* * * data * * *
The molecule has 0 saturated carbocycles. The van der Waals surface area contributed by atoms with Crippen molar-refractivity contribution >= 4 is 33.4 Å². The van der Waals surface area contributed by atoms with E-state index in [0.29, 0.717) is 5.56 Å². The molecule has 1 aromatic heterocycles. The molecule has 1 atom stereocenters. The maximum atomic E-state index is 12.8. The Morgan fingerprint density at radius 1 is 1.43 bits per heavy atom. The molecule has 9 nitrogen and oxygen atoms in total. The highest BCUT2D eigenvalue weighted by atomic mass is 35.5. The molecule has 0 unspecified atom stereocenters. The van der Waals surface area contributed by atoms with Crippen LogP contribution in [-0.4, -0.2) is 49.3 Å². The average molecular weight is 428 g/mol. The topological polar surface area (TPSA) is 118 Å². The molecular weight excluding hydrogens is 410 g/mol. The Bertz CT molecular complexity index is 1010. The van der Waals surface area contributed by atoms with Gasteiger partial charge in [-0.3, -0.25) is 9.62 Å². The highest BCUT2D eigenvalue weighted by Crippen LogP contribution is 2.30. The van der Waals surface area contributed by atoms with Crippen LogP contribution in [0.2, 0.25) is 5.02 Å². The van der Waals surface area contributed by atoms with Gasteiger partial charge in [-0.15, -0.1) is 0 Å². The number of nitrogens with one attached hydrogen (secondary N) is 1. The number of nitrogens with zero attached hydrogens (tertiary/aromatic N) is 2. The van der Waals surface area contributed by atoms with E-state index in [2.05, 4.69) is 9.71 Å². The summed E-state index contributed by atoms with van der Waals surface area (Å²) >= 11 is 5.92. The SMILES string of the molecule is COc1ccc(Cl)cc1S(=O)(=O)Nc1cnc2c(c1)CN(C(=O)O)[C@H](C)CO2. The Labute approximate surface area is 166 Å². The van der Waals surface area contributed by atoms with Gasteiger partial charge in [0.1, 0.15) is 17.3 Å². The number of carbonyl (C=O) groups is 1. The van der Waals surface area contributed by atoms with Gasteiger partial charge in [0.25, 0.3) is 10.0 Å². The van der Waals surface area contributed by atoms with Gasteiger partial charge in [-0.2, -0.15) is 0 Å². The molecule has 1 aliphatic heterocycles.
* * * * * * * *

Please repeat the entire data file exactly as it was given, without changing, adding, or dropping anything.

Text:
The molecule has 0 saturated carbocycles. The van der Waals surface area contributed by atoms with Crippen molar-refractivity contribution >= 4 is 33.4 Å². The van der Waals surface area contributed by atoms with E-state index in [0.29, 0.717) is 5.56 Å². The molecule has 1 aromatic heterocycles. The molecule has 1 atom stereocenters. The maximum atomic E-state index is 12.8. The Morgan fingerprint density at radius 1 is 1.43 bits per heavy atom. The molecule has 9 nitrogen and oxygen atoms in total. The highest BCUT2D eigenvalue weighted by atomic mass is 35.5. The molecule has 0 unspecified atom stereocenters. The van der Waals surface area contributed by atoms with Crippen LogP contribution in [-0.4, -0.2) is 49.3 Å². The average molecular weight is 428 g/mol. The topological polar surface area (TPSA) is 118 Å². The molecular weight excluding hydrogens is 410 g/mol. The Bertz CT molecular complexity index is 1010. The van der Waals surface area contributed by atoms with Gasteiger partial charge in [-0.3, -0.25) is 9.62 Å². The highest BCUT2D eigenvalue weighted by Crippen LogP contribution is 2.30. The van der Waals surface area contributed by atoms with Crippen LogP contribution in [0.2, 0.25) is 5.02 Å². The van der Waals surface area contributed by atoms with Gasteiger partial charge in [-0.15, -0.1) is 0 Å². The number of nitrogens with one attached hydrogen (secondary N) is 1. The number of nitrogens with zero attached hydrogens (tertiary/aromatic N) is 2. The van der Waals surface area contributed by atoms with E-state index in [2.05, 4.69) is 9.71 Å². The summed E-state index contributed by atoms with van der Waals surface area (Å²) >= 11 is 5.92. The SMILES string of the molecule is COc1ccc(Cl)cc1S(=O)(=O)Nc1cnc2c(c1)CN(C(=O)O)[C@H](C)CO2. The Labute approximate surface area is 166 Å². The van der Waals surface area contributed by atoms with Gasteiger partial charge in [0.1, 0.15) is 17.3 Å². The number of carbonyl (C=O) groups is 1. The van der Waals surface area contributed by atoms with Gasteiger partial charge in [0.25, 0.3) is 10.0 Å². The van der Waals surface area contributed by atoms with Gasteiger partial charge in [-0.2, -0.15) is 0 Å². The molecule has 1 aliphatic heterocycles.